Lisa Cantor Ganey
Science & Health Bldg. (#36), Rm. 547
Master of Science, Biology, Northern Arizona University, 1986
Bachelor of Science, Zoology, University of Florida, 1982
Classes in financial, managerial, and cost accounting, 1987-89
My interest in biology grew out of opportunities in college to become first a lab assistant and then an undergraduate research assistant. I spent several summers assisting on research studies of the orientation behaviors of Atlantic blue crab (Callinectes sapidus) and reproductive behaviors of the horseshoe crab (Limulus polyphemus). I was then hired to collect data on a more intensive behavioral study of organ pipe mud dauber wasps (Trypoxylon politum) for two years.
Upon beginning graduate school at NAU in Arizona, my research interests were piqued by a professor who offered me the opportunity to study the effects of below-ground herbivory on aspen (Populus tremuloides) growth and reproduction. I worked as a biology graduate teaching assistant for two years and a graduate research assistant for one.
After completing my master’s degree, I spent a year as a high school biology teacher in Florida, and then the next year as a biology instructor at NAU.
As life circumstances changed, I began to study accounting and my career turned towards financial management. I have been with the Center for 29 years holding a variety of job titles, most currently as Business Manager. I enjoy being around the collaborative group at the CSTL where I can support our mission of having a lasting impact on science education.
Having grown up on the East coast in New York and Florida, it was an enormous change to move to Arizona for graduate school where I have lived ever since (with a one-year gap). My husband is a research wildlife biologist and we have two wonderful children. One of my former interests was the practice of Tae Kwon Do, in which I earned a first-degree black belt after spending many hours (and lots of money) buying wood at the lumberyard so I could come home and break it. My current interests include reading, cooking, traveling, and most recently, studying Spanish. Mi español está mejorando, pero tengo un largo camino por recorrer.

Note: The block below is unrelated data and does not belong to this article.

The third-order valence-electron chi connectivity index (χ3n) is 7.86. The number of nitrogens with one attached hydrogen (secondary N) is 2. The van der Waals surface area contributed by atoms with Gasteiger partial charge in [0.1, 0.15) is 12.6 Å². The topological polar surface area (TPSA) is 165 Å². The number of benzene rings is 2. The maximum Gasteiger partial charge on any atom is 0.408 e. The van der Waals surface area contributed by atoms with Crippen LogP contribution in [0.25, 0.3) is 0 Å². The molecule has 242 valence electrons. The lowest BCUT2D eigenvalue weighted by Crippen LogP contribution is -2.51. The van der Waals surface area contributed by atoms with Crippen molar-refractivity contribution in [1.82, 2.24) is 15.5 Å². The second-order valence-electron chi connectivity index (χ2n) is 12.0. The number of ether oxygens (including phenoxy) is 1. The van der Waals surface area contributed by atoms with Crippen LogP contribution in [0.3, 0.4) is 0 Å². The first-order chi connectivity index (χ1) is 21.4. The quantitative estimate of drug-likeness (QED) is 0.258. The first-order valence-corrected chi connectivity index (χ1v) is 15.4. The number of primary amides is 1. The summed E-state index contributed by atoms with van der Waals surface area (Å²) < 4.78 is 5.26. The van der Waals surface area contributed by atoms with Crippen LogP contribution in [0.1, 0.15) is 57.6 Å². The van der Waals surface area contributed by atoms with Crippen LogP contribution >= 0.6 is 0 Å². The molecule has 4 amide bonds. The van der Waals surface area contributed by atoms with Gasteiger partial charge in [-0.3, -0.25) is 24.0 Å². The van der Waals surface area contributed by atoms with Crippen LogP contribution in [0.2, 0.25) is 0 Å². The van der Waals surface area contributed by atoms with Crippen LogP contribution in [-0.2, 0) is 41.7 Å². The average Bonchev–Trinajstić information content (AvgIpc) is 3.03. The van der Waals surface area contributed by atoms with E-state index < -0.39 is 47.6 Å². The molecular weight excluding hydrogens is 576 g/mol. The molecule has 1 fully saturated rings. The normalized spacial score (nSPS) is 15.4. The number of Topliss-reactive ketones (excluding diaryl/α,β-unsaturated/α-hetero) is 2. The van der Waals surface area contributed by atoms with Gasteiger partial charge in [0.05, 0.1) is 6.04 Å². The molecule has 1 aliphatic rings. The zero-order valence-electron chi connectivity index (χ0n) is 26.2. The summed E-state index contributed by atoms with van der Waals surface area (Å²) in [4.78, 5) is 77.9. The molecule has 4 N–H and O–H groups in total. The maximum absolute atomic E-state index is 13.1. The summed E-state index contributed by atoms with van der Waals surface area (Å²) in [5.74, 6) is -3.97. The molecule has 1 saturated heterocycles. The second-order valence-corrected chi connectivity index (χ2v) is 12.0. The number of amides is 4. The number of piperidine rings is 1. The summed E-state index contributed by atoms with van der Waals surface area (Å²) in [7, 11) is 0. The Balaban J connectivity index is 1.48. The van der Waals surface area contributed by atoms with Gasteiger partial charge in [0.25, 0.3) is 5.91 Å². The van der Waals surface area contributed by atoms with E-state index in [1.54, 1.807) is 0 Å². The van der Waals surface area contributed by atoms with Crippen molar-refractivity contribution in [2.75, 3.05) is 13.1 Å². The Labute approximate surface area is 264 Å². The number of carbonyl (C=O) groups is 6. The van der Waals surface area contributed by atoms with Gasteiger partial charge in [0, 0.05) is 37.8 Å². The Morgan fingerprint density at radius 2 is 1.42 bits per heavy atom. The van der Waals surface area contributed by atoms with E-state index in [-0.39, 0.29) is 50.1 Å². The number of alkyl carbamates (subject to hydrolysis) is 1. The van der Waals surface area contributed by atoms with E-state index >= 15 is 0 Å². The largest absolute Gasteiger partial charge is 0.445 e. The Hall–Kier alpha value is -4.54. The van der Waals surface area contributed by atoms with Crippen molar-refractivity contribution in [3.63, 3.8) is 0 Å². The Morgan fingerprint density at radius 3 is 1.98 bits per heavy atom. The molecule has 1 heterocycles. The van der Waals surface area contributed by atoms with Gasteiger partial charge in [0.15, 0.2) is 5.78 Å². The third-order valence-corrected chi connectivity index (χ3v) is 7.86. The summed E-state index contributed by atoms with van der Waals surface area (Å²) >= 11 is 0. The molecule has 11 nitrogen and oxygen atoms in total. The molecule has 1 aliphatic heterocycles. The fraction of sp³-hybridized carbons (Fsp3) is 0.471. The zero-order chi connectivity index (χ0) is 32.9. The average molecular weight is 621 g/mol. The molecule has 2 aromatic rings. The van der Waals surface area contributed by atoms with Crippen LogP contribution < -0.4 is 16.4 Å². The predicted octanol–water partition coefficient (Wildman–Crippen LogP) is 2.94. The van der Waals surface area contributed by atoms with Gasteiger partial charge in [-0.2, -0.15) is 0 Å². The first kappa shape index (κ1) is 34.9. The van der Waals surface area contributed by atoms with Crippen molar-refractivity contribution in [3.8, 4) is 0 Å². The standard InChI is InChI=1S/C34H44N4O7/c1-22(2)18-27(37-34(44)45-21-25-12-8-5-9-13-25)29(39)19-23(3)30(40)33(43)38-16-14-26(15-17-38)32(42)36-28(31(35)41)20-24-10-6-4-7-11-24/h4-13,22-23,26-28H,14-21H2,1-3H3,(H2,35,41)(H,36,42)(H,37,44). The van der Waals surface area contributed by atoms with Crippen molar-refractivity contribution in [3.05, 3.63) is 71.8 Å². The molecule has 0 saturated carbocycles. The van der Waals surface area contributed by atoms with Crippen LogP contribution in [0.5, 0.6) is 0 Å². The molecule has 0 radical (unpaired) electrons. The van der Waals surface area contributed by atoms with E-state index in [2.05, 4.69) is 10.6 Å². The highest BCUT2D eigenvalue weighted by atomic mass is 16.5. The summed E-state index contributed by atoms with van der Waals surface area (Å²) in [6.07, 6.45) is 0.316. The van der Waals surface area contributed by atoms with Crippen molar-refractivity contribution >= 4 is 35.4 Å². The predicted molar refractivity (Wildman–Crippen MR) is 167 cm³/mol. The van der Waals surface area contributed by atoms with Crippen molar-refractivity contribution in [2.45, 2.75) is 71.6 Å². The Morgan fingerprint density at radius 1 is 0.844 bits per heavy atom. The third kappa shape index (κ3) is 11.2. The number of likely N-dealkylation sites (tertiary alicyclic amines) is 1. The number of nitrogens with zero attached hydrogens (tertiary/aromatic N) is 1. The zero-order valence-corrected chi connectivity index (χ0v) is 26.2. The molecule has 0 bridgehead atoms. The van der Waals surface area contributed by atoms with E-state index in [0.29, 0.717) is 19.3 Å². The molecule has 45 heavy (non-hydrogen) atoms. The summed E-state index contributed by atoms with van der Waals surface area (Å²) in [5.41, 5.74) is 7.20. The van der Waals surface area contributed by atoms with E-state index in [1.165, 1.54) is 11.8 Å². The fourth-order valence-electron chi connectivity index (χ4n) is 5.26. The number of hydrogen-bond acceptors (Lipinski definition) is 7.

Selected scholarly activities
Cantor, Lisa F. (1986). The ecological impact of pocket gophers (Thomomys umbrinus) on aspen clones (Populus tremuloides) and mountain meadow communities. M.S. Thesis, Northern Arizona University.
Cantor, Lisa F. & Whitham, Thomas G. (1989). Importance of belowground herbivory: Pocket gophers may limit aspen to rock outcrop refugia. Ecology 70 (4): 962-970.
Scientific Papers Presented
Cantor, Lisa F. & Whitham, Thomas G. (1985). Impact of pocket gophers on aspen growth and reproduction. American Institute for Biological Sciences Conference, Gainesville, FL.
Cantor, Lisa F. & Whitham, Thomas G. (1986). Belowground herbivory by pocket gophers on aspen clones. Guild of Rocky Mountain Population Biologists Conference, Ogden, UT.
2014 President’s Achievement Award, Northern Arizona University